posted by zarq at 10:32 AM on January 23, 2012


CNN: A summary of sanctions against Iran.
posted by zarq at 10:42 AM on January 23, 2012


The funny thing is, North Korea is doing pretty much the same thing as Iran (including, likely murdering dissidents), yet the strategy is to engage North Korea, and even provide NK with nuclear technology, in hopes of engaging what is a de facto criminal narco state.

What makes Iran different? Sure, Iran could nuke Israel, but NK could (and would love to) nuke Japan. I'm not sure why engagement is supposed to work with one crazy regime, but not another.
posted by KokuRyu at 10:55 AM on January 23, 2012 [1 favorite]


I'm guessing that's because North Korea doesn't export anything that the EU (or the US) needs.
posted by zarq at 10:59 AM on January 23, 2012


After doing a quick internet search, I couldn't find any info about Iran's actual energy exports, although the country currently does not have enough refining capacity to meet its own energy needs (gasoline, etc), and seems to import refined energy products from India of all places.

As far as I know, the only ally Iran seems to have is India.
posted by KokuRyu at 11:07 AM on January 23, 2012


The funny thing is, North Korea is doing pretty much the same thing as Iran (including, likely murdering dissidents), yet the strategy is to engage North Korea, and even provide NK with nuclear technology, in hopes of engaging what is a de facto criminal narco state.

What makes Iran different? Sure, Iran could nuke Israel, but NK could (and would love to) nuke Japan. I'm not sure why engagement is supposed to work with one crazy regime, but not another.


There is actually quite an elaborate set of economic sanctions in place against North Korea. There's always a complex game of carrots and sticks in these kinds of negotiations. And North Korea has the handy advantage of having China's skirts to hide behind. The explicit goal of the current sanctions against Iran is to bring them to the negotiation table re their nuke program (i.e., "engagement"). If Iran were to choose to play nice over the nukes there would be a rapid escalation of these kinds of engagement strategies.

I don't see any evidence that anyone in the current administration wants war with Iran or is laying the groundwork for such a thing. I do think the possibility of escalation if Iran chooses to close the Strait of Hormuz is real and frightening, though.
posted by yoink at 11:08 AM on January 23, 2012 [4 favorites]


And, in addition to what others said above, the difference is that the DPRK and Iran are at completely different stages of nuclear acquisition. Hence the different strategies.
posted by rosswald at 11:12 AM on January 23, 2012 [2 favorites]


Someone tell those slackers in Texas they have some catchin' up to do.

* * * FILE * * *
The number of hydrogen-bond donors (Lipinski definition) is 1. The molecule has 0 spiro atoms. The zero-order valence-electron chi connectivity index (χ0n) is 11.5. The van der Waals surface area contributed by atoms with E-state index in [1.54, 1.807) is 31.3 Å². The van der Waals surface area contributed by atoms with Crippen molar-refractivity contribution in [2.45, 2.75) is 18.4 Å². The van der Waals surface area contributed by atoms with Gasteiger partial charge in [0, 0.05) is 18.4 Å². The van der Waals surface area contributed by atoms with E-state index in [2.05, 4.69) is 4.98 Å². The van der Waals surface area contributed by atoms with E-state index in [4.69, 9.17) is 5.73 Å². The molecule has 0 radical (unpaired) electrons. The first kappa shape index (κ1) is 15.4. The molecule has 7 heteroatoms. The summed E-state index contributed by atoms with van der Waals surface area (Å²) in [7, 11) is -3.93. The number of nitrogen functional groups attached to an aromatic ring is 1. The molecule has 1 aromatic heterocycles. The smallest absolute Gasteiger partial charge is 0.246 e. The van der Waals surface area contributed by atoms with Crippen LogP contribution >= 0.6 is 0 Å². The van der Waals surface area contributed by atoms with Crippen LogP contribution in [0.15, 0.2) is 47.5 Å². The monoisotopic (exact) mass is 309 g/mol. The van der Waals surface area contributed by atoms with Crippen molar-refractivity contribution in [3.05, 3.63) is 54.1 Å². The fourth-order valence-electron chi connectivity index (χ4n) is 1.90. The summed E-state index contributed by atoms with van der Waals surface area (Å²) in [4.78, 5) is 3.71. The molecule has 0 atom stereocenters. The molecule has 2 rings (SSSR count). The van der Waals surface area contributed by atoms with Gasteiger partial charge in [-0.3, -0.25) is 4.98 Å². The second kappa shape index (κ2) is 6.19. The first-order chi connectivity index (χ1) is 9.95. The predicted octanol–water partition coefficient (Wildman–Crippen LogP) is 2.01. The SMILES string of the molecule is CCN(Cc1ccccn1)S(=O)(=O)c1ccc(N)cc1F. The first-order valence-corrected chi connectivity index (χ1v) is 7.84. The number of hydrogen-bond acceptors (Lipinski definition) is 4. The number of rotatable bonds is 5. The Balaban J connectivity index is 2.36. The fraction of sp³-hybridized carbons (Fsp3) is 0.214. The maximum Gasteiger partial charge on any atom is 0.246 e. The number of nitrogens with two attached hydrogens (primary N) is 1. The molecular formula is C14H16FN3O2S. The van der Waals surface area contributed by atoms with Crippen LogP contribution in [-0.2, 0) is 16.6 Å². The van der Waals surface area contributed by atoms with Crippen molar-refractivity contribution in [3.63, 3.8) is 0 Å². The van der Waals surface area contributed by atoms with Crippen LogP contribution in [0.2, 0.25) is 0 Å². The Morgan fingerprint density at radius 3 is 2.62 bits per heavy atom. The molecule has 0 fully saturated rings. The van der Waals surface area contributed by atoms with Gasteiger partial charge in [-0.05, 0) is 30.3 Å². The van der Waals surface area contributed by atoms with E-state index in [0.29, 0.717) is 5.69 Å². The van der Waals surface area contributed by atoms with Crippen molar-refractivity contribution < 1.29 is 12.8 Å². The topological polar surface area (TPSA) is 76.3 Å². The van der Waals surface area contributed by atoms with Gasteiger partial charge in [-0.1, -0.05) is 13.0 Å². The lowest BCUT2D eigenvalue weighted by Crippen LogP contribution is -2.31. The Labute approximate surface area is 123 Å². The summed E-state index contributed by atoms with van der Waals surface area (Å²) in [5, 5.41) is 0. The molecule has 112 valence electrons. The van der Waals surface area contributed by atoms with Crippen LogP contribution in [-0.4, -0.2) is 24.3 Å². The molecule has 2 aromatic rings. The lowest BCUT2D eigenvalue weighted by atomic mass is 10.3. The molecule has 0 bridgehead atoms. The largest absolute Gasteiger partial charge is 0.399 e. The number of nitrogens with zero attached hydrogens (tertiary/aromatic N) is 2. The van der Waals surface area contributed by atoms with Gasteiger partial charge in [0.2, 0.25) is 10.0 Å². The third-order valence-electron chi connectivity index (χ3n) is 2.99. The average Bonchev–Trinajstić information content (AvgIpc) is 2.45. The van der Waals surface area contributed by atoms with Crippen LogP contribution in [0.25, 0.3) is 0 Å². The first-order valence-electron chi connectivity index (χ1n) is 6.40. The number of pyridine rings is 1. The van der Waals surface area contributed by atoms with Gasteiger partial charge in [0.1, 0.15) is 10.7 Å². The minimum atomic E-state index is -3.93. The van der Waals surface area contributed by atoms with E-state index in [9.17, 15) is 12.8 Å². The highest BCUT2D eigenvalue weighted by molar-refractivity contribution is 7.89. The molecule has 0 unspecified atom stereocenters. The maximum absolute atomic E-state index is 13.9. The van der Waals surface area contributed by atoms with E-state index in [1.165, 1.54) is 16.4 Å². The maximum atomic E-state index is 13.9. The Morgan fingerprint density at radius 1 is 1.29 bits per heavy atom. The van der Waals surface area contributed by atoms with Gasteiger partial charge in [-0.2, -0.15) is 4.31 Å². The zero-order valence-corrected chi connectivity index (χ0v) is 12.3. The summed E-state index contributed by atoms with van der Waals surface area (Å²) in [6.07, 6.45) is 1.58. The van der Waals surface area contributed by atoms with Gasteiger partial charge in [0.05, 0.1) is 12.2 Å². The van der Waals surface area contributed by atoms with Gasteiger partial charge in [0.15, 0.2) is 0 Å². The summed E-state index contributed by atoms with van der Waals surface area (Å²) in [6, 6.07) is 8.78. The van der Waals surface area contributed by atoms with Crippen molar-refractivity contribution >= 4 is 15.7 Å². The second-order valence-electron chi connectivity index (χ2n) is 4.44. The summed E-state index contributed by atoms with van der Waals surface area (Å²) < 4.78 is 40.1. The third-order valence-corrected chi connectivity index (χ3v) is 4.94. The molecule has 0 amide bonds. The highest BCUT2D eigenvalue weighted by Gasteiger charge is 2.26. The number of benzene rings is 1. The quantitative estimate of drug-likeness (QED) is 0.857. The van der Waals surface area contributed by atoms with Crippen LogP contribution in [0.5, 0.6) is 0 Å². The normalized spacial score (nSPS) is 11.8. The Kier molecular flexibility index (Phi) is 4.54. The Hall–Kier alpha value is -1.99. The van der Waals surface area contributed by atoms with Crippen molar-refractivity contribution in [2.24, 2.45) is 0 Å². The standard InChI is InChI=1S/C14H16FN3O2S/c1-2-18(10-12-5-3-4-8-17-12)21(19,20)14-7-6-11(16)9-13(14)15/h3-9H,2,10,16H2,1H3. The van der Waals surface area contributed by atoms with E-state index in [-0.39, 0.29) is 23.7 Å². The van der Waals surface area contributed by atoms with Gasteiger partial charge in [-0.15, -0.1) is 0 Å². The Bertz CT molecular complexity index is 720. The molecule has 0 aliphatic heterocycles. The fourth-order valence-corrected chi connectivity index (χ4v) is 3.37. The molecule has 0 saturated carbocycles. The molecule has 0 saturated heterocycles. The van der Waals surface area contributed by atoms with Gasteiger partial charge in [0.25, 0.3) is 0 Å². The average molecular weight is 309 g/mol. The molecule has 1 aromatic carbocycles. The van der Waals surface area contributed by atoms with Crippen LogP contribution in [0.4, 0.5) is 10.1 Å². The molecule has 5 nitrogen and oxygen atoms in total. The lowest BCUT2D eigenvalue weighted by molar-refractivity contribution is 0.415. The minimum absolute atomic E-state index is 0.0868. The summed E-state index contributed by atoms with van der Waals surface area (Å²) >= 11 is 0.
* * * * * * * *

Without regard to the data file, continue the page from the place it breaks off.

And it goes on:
posted by MoonOrb at 1:09 PM on January 23, 2012


What makes Iran different? Sure, Iran could nuke Israel, but NK could (and would love to) nuke Japan. I'm not sure why engagement is supposed to work with one crazy regime, but not another.

Well, one difference is that in Iran, the big red button is far more likely to fall into the hands of religious fundamentalists for whom death is not a deterrent (and, in some cases, it's the goal). If I must have nuclear weapons in the hands of dictators and murderers, let it be those dictators and murderers who are interested in preserving their wealth and power more so than bringing death to the infidel.

Now, I'm sure Iran's ruling elite is not in any hurry to give up their own prosperous lifestyle, but in a theocratic environment, that can change quickly. This is also the reason why Pakistan's nukes are so scary.
posted by Behemoth at 1:18 PM on January 23, 2012


Unintentional civilian casualties from precise drone strikes are in no way the moral equivalent of deliberate, indiscriminate slaughter of civilians.

If you keep making 'precise' drone strikes, and they keep killing civilian mothers, fathers, sons, and daughters, it's not unintentional-- you've accepted that as a cost. Which, if that's your thing, whatever, but it's not mine, and I run 1/312,894,000th of the show around here.
posted by threeants at 4:22 PM on January 23, 2012 [1 favorite]


>What makes Iran different? Sure, Iran could nuke Israel, but NK could (and would love to) nuke Japan. I'm not sure why engagement is supposed to work with one crazy regime, but not another.

Well, one difference is that in Iran, the big red button is far more likely to fall into the hands of religious fundamentalists for whom death is not a deterrent (and, in some cases, it's the goal).


This is one hell of an assumption to make.
posted by KokuRyu at 4:33 PM on January 23, 2012 [1 favorite]


What makes Iran different? Sure, Iran could nuke Israel ...

The real issue with Iran is that they're a loose cannon in the middle of the world's chief oil-producing area, just as Iraq was before 2003.

It has been the USA's consistent policy to prevent anything that interferes with oil production and distribution or which would allow one oil producer to significantly affect the price of oil. Iraq invaded Kuwait in 1990 to get control of its oil fields, and not-incidentally to increase the price of oil. The USA went to war (Gulf War 1: Operation Desert Storm) to restore the Kuwaiti monarchy and not-incidentally to keep oil supplies cheap and stable. When Saddam kept on threatening his neighbours ("I have territorial claims against you! Behold the might of my army and my airforce! I may or may not have weapons of mass destruction!") the USA resolved to remove him from power. We now know that Saddam's program was mostly smoke and mirrors, but it was a very real political threat. WMDs don't need to be real to be effective. When sanctions didn't work to remove Saddam from power they attacked Iraq again in 2003 (Gulf War 2: Operation Iraqi Freedom).